The other day I was mildly complaining about the laborious Chicken Routine I follow each and every morning. Specially: modified boots (their soles are, in my mind, poop-infested; whether it be a fact or not, I don’t know, and I’m not investigating, thus they are forever my Chicken Boots), gigantic yellow coat ironically filled with down (though I don’t point this ticklish feature to my ducks; I’m not cruel), fill the Chicken Pitcher (yes, that’s a thing in this house) with tap water because the outside taps are winterized (they have essentially towels wrapped around them to protect them; it’s true science right there), and grab a Cup of Stuff, meaning whatever scraps or bits or food I want to give the birds.
Even though I’m sweating already and done with the birds before laying an eye upon them, THEN I go outside; dump the stuff; pour the water; gather the eggs, Scurry inside. De-wardrobe. Re-wardrobe in Proper Work Attire. Make-up if I must.
This particular morning I had not been rewarded with eggs. And my companion said, “You get eggs?”
I blinked. “Yes. But not today.”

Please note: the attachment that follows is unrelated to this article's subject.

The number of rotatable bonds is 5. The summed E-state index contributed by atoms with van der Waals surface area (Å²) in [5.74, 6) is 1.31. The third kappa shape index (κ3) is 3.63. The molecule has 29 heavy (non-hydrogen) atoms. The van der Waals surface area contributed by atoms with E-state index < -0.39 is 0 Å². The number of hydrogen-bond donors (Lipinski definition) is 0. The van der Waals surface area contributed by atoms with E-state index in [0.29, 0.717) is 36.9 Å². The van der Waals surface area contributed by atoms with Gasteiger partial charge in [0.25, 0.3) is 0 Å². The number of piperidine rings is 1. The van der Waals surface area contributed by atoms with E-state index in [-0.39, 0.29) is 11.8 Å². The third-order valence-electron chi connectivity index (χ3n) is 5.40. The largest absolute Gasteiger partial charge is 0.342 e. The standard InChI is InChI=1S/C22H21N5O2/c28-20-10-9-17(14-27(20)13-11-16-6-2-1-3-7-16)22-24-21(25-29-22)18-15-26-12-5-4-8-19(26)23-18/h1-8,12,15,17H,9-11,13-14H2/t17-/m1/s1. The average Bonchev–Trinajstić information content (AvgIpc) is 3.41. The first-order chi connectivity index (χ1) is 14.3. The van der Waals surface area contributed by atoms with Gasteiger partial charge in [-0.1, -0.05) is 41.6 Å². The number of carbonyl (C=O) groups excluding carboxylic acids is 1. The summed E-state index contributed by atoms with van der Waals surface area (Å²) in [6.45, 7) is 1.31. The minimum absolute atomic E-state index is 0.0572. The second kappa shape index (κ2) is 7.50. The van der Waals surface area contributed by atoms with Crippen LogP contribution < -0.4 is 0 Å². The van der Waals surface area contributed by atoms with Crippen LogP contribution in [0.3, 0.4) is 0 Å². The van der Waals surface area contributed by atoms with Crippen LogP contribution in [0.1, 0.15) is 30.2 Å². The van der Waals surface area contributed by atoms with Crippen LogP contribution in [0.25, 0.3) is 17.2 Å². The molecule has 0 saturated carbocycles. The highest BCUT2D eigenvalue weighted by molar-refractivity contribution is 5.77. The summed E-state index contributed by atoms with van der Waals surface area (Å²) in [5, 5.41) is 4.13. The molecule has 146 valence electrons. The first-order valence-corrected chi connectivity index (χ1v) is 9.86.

“You get eggs in winter?”
Oh, this is a thing, I remark to myself. “Okay, why is that strange?”
“Because…” and here she spluttered. My fellow chicken rancher spluttered. “They don’t lay eggs in the winter. You gotta go to the store.”
“Well…” I started and stopped. I scratched my head, then said, “I don’t know what to tell you.”
I didn’t let her in on my Magical Skills, which I think include a heat lamp and oyster shell. As it turns out, I’m giving credit to my latent Rancher Gene for my intuitive insight into chicken rearing. Read that as: Wow! I’m inordinately lucky! (Except for the ducks. They don’t do anything but poop and squawk and shed their pretty feathers, which is their only redeeming quality.)
So this morning I went out for the Chicken Routine and to my surprise, I found three eggs awaiting me, so I forgave Old Red for her new habit of grabbing at me with her claws and pecking my hands when I feed her. I seethe, yet soothe, with “Nice birdy,” seeping from between my clenched teeth. She’s giving you eggs, I forever tell myself.
But I must say, even with all my Chicken Whisperin’ skills, that besides understanding the phrases “hen pecked,” and “mad as a wet hen,” (tiny bit of retaliation on my part there, I’ll admit), light was shed on the phrase “Stick ‘er in the pot.”
Yeah. I have another whole perfectly good hen who doesn’t hurt me. I could make do with only one egg a day.